Thomas Anthony Harris was born on April 18, 1910 in Texas. He displayed an interest and proficiency in science and medicine at an early age. Harris attended San Antonio High School and then the University of Texas. He received his Bachelor of Science degree from the University of Arkansas in 1938 and his M.D. degree from Temple University School of Medicine in 1940.
Upon graduation from medical school, he immediately began an internship in the Navy. This medicine internship was done prior to any training in Psychiatry. As an intern in the Navy just prior to the U.S. entering World War II, Harris was assigned to areas of possible combat. He was aboard the submarine tender USS Pelias when it was attacked at Pearl Harbor in December 1941. In this attack he sustained ear injuries that produced permanent effects on him for the rest of his life.
Upon completion of his internship, he began his training in Psychiatry in 1942 at Saint Elizabeth’s Hospital in Washington DC. Upon completing his psychiatry residency, Harris went back into the Navy, this time as a psychiatrist near the end of World War II. Harris was Chief Psychiatric Officer aboard the hospital ship USS Haven during the direct aftermath of the Battle of Okinawa. Harris was then directed to Nagasaki directly after the dropping of the second atomic bomb to counsel former American POWs.
Harris returned stateside after the War and continued in his duties as a Navy Psychiatrist, gradually rising in the ranks and gaining responsibilities. In 1947, he was appointed Chief of the Psychiatric Branch of the Bureau of Medicine and Surgery in the Navy. In addition to clinical work, Harris learned from psychoanalysts in the area, including Dr. Harry Stack Sullivan and Dr. Frieda Fromm-Reichmannn of the Washington-Baltimore Psychoanalytic Institute. Harris’s experience learning from experienced psychoanalysts was similar to that of Dr. Eric Berne who trained with both Paul Federn in NYC and Erik Erikson in San Francisco.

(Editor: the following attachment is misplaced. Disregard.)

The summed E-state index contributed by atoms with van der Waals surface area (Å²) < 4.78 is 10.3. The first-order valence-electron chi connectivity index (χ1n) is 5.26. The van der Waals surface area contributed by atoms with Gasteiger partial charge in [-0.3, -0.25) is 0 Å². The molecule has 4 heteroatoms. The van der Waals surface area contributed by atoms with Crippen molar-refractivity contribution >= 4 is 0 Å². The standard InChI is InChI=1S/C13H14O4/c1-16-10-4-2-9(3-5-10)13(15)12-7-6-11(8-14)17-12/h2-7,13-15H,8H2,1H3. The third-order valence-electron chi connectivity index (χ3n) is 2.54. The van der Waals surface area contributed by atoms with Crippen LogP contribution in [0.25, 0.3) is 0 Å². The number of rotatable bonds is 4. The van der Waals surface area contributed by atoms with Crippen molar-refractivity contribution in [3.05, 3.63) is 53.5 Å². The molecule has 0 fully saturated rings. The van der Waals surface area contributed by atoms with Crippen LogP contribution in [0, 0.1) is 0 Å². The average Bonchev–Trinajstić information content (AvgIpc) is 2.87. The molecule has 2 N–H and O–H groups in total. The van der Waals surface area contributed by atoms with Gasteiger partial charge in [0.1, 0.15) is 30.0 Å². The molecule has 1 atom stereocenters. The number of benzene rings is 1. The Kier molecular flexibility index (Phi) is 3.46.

Harris ultimately achieved the rank of Commander in the Navy and retired in 1954. He then moved to another government position as chief of Washington state’s Department of Institutions. During that tenure, a prison riot occurred in a maximum security prison in Walla Walla, WA. Harris, using his psychiatric and administrative skills, played a critical role in defusing the risky situation. He later joked that the riot marked his “first intensive group therapy.”
Within a couple of years after leaving the Navy, Harris grew tired of administrative roles in larger institutions and longed for a more intimate work environment. He left the Department of Institutions and opened up a private psychiatry practice in Sacramento in 1956.
Around this time, a psychiatrist of similar age Dr. Eric Berne MD was in private practice in both Carmel and San Francisco, CA. Over the past several years, Berne had become increasingly frustrated with the currently accepted techniques in psychiatry and psychoanalysis and was developing his own theories. In 1957, he published a paper introducing his new theory called Transactional Analysis. Transactional Analysis used a 3 ego state model similar to Freud, but focused on interactions between individuals.